Detecting osteoarthritis early via proteins in the blood
September 29, 2015
Trainee: Guomin Ren, University of Calgary, AB
Supervisor: Dr. Roman Krawetz, University of Calgary, AB
Research Program: Graduate PhD Award
Fund Term: 2015-2018
Fund Amount: $31,500
Osteoarthritis (OA), marked by slow cartilage destruction, is typically diagnosed only once the disease is advanced – because that is when signs and symptoms begin to present. This study will attempt to uncover new diagnostic methods to detect OA much earlier – so that treatments could be delivered before the disease progresses too far.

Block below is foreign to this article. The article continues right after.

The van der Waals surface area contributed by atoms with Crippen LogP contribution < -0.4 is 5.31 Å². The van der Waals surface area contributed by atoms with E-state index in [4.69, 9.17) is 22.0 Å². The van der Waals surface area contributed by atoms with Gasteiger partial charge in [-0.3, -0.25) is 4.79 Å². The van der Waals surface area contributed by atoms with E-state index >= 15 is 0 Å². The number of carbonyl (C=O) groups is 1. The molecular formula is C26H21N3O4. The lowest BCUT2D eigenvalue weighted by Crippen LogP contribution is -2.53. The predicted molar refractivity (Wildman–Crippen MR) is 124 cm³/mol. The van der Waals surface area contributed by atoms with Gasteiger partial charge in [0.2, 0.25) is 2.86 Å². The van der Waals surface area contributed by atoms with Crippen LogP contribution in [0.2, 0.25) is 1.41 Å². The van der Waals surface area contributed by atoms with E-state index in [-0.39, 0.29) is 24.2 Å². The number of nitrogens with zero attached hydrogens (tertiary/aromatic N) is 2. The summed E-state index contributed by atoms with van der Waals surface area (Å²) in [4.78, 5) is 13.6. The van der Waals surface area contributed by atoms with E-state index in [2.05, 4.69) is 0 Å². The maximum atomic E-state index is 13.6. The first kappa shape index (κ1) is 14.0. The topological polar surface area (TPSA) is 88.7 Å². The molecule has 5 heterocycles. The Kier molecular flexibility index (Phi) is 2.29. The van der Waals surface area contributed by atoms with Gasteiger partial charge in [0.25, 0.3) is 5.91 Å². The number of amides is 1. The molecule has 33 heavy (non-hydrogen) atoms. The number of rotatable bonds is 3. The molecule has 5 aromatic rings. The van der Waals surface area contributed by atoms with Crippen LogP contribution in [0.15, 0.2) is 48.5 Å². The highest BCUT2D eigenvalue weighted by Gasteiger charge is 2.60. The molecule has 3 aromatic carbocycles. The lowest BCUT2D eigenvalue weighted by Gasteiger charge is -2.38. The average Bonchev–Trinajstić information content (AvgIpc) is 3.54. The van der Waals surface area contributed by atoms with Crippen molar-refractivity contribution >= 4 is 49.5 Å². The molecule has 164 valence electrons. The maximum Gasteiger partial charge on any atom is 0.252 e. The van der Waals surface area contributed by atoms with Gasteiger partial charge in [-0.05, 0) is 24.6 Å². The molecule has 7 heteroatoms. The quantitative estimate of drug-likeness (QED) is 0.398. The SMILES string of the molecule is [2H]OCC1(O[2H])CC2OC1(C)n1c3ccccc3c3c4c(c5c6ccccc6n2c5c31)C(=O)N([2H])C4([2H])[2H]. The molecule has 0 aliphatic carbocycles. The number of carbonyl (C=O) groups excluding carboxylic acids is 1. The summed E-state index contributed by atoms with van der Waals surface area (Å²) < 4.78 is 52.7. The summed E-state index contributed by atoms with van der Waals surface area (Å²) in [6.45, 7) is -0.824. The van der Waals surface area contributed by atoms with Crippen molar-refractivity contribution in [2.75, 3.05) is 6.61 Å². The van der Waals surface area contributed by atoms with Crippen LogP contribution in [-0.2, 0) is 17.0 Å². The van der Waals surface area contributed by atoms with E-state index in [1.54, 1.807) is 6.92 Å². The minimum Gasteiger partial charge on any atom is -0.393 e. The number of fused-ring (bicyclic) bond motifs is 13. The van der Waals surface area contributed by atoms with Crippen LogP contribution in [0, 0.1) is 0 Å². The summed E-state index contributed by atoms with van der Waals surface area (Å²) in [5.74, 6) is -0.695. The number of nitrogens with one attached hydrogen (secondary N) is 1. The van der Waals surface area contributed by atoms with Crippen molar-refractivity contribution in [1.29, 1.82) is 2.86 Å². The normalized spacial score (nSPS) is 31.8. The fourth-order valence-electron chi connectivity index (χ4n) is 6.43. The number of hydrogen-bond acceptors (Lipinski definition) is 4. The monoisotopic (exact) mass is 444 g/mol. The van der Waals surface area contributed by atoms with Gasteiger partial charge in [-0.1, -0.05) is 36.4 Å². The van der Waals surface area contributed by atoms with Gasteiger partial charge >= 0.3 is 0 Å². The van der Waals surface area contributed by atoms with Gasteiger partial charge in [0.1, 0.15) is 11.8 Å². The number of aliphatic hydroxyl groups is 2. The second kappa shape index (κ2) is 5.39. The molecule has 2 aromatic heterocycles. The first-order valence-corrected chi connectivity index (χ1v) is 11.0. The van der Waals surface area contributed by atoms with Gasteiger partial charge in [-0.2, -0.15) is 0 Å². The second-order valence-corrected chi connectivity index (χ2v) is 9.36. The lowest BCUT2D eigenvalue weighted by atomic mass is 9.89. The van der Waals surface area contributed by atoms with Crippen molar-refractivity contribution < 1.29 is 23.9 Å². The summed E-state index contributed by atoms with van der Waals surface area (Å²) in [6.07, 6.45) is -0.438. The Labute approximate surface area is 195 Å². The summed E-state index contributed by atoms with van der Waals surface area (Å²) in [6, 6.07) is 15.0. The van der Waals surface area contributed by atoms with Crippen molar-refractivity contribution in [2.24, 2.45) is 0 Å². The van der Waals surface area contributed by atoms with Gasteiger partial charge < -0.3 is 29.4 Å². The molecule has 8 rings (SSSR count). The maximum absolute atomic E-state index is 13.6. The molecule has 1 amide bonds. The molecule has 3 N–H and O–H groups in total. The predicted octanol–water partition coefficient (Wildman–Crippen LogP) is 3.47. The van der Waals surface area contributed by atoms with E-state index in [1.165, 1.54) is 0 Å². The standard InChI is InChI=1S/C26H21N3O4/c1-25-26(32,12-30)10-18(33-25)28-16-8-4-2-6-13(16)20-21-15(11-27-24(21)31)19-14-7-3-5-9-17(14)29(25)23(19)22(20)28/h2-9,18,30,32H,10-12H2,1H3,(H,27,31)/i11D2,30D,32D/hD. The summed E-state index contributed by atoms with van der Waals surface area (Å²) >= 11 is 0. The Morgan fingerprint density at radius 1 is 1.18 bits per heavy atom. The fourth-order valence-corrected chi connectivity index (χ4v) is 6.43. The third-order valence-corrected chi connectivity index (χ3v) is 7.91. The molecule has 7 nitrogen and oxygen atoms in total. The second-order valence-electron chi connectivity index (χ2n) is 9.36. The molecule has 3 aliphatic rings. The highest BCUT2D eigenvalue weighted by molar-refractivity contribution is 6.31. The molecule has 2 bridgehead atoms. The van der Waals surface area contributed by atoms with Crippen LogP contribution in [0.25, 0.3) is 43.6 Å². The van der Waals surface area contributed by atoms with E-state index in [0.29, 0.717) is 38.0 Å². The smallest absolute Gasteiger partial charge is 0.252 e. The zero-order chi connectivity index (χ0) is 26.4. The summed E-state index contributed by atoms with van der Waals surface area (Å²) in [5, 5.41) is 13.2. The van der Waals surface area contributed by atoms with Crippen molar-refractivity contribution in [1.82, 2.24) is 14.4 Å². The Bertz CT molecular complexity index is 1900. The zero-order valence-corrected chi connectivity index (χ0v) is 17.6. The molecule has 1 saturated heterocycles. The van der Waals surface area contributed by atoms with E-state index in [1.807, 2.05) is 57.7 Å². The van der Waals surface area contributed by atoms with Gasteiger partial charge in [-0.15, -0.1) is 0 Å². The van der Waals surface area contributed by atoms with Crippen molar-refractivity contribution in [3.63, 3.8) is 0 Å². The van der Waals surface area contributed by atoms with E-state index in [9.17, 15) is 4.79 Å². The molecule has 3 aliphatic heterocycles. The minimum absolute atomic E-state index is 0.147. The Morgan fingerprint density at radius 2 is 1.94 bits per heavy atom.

We will study a total of 360 people, with 100 controls, 100 with OA, and 160 high-risk individuals who have knee injury, hip dysplasia or hip impingement. Through yearly blood tests, we will measure the expression of key proteins, developing proteomic profiles of each patient. These proteomic profiles will be compared to clinical data to help reveal differences among controls, OA, and high-risk OA groups.
New diagnostic tests may be found by first identifying any significantly different proteins being expressed between the groups. An early diagnosis of OA can change the fortunes of people who live with the disease.